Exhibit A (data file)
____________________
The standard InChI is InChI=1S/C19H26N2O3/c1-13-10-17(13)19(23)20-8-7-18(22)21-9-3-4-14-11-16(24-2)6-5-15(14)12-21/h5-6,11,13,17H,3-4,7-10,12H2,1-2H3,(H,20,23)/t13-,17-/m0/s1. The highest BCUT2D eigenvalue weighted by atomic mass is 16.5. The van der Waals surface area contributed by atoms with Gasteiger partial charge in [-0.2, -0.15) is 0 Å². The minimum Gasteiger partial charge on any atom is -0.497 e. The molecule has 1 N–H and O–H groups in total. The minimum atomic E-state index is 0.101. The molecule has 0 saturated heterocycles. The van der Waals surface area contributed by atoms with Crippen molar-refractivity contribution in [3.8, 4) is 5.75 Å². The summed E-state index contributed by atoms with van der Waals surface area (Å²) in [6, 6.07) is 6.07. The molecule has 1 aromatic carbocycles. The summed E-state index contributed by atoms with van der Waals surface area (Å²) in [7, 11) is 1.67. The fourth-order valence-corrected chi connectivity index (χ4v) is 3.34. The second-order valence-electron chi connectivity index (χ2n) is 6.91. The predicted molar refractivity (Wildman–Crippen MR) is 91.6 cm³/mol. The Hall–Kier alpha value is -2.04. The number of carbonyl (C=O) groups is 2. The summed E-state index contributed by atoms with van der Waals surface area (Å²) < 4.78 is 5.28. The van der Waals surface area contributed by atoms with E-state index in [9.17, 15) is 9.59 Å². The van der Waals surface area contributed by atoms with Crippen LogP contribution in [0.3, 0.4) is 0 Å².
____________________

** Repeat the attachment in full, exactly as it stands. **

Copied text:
The standard InChI is InChI=1S/C19H26N2O3/c1-13-10-17(13)19(23)20-8-7-18(22)21-9-3-4-14-11-16(24-2)6-5-15(14)12-21/h5-6,11,13,17H,3-4,7-10,12H2,1-2H3,(H,20,23)/t13-,17-/m0/s1. The highest BCUT2D eigenvalue weighted by atomic mass is 16.5. The van der Waals surface area contributed by atoms with Gasteiger partial charge in [-0.2, -0.15) is 0 Å². The minimum Gasteiger partial charge on any atom is -0.497 e. The molecule has 1 N–H and O–H groups in total. The minimum atomic E-state index is 0.101. The molecule has 0 saturated heterocycles. The van der Waals surface area contributed by atoms with Crippen molar-refractivity contribution in [3.8, 4) is 5.75 Å². The summed E-state index contributed by atoms with van der Waals surface area (Å²) in [6, 6.07) is 6.07. The molecule has 1 aromatic carbocycles. The summed E-state index contributed by atoms with van der Waals surface area (Å²) in [7, 11) is 1.67. The fourth-order valence-corrected chi connectivity index (χ4v) is 3.34. The second-order valence-electron chi connectivity index (χ2n) is 6.91. The predicted molar refractivity (Wildman–Crippen MR) is 91.6 cm³/mol. The Hall–Kier alpha value is -2.04. The number of carbonyl (C=O) groups is 2. The summed E-state index contributed by atoms with van der Waals surface area (Å²) < 4.78 is 5.28. The van der Waals surface area contributed by atoms with E-state index in [9.17, 15) is 9.59 Å². The van der Waals surface area contributed by atoms with Crippen LogP contribution in [0.3, 0.4) is 0 Å².